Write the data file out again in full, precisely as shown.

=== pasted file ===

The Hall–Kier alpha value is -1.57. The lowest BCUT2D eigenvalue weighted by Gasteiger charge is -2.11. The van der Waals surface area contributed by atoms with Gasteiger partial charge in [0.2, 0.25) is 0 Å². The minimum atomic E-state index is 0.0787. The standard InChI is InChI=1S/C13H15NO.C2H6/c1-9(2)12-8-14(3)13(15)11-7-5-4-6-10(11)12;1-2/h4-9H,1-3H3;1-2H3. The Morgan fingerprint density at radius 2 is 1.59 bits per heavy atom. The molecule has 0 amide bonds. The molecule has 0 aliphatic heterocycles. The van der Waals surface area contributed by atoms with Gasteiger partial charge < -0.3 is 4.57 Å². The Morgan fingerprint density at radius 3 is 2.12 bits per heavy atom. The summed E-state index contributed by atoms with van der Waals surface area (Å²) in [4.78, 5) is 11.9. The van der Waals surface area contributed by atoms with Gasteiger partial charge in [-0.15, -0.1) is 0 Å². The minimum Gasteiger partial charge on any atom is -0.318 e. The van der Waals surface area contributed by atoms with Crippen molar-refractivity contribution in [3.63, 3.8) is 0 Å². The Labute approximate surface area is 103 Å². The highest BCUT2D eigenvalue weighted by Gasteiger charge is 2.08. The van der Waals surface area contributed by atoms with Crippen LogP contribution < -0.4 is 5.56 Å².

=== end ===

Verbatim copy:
The Hall–Kier alpha value is -1.57. The lowest BCUT2D eigenvalue weighted by Gasteiger charge is -2.11. The van der Waals surface area contributed by atoms with Gasteiger partial charge in [0.2, 0.25) is 0 Å². The minimum atomic E-state index is 0.0787. The standard InChI is InChI=1S/C13H15NO.C2H6/c1-9(2)12-8-14(3)13(15)11-7-5-4-6-10(11)12;1-2/h4-9H,1-3H3;1-2H3. The Morgan fingerprint density at radius 2 is 1.59 bits per heavy atom. The molecule has 0 amide bonds. The molecule has 0 aliphatic heterocycles. The van der Waals surface area contributed by atoms with Gasteiger partial charge < -0.3 is 4.57 Å². The Morgan fingerprint density at radius 3 is 2.12 bits per heavy atom. The summed E-state index contributed by atoms with van der Waals surface area (Å²) in [4.78, 5) is 11.9. The van der Waals surface area contributed by atoms with Gasteiger partial charge in [-0.15, -0.1) is 0 Å². The minimum Gasteiger partial charge on any atom is -0.318 e. The van der Waals surface area contributed by atoms with Crippen molar-refractivity contribution in [3.63, 3.8) is 0 Å². The Labute approximate surface area is 103 Å². The highest BCUT2D eigenvalue weighted by Gasteiger charge is 2.08. The van der Waals surface area contributed by atoms with Crippen LogP contribution < -0.4 is 5.56 Å².